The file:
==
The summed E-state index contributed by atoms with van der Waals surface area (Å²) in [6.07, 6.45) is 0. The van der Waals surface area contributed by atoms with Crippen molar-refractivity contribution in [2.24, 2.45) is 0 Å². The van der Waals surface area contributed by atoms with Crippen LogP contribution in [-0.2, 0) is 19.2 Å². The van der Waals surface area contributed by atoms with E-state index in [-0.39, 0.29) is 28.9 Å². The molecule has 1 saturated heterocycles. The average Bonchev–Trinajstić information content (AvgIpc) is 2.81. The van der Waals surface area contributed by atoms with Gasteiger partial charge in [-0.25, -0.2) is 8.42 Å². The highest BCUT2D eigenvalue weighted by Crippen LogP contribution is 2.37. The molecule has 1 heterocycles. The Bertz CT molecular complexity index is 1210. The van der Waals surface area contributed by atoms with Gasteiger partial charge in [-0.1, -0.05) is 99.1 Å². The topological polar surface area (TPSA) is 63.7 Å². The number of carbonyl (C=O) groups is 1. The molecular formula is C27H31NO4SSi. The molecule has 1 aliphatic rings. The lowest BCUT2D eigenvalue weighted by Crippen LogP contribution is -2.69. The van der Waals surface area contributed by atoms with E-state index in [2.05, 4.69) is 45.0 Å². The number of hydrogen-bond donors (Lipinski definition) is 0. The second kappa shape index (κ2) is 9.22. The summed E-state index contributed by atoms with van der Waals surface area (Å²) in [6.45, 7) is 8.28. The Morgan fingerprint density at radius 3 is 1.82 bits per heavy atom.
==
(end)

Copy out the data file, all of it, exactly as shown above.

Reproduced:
The summed E-state index contributed by atoms with van der Waals surface area (Å²) in [6.07, 6.45) is 0. The van der Waals surface area contributed by atoms with Crippen molar-refractivity contribution in [2.24, 2.45) is 0 Å². The van der Waals surface area contributed by atoms with Crippen LogP contribution in [-0.2, 0) is 19.2 Å². The van der Waals surface area contributed by atoms with E-state index in [-0.39, 0.29) is 28.9 Å². The molecule has 1 saturated heterocycles. The average Bonchev–Trinajstić information content (AvgIpc) is 2.81. The van der Waals surface area contributed by atoms with Gasteiger partial charge in [-0.25, -0.2) is 8.42 Å². The highest BCUT2D eigenvalue weighted by Crippen LogP contribution is 2.37. The molecule has 1 heterocycles. The Bertz CT molecular complexity index is 1210. The van der Waals surface area contributed by atoms with Gasteiger partial charge in [-0.1, -0.05) is 99.1 Å². The topological polar surface area (TPSA) is 63.7 Å². The number of carbonyl (C=O) groups is 1. The molecular formula is C27H31NO4SSi. The molecule has 1 aliphatic rings. The lowest BCUT2D eigenvalue weighted by Crippen LogP contribution is -2.69. The van der Waals surface area contributed by atoms with E-state index in [2.05, 4.69) is 45.0 Å². The number of hydrogen-bond donors (Lipinski definition) is 0. The second kappa shape index (κ2) is 9.22. The summed E-state index contributed by atoms with van der Waals surface area (Å²) in [6.45, 7) is 8.28. The Morgan fingerprint density at radius 3 is 1.82 bits per heavy atom.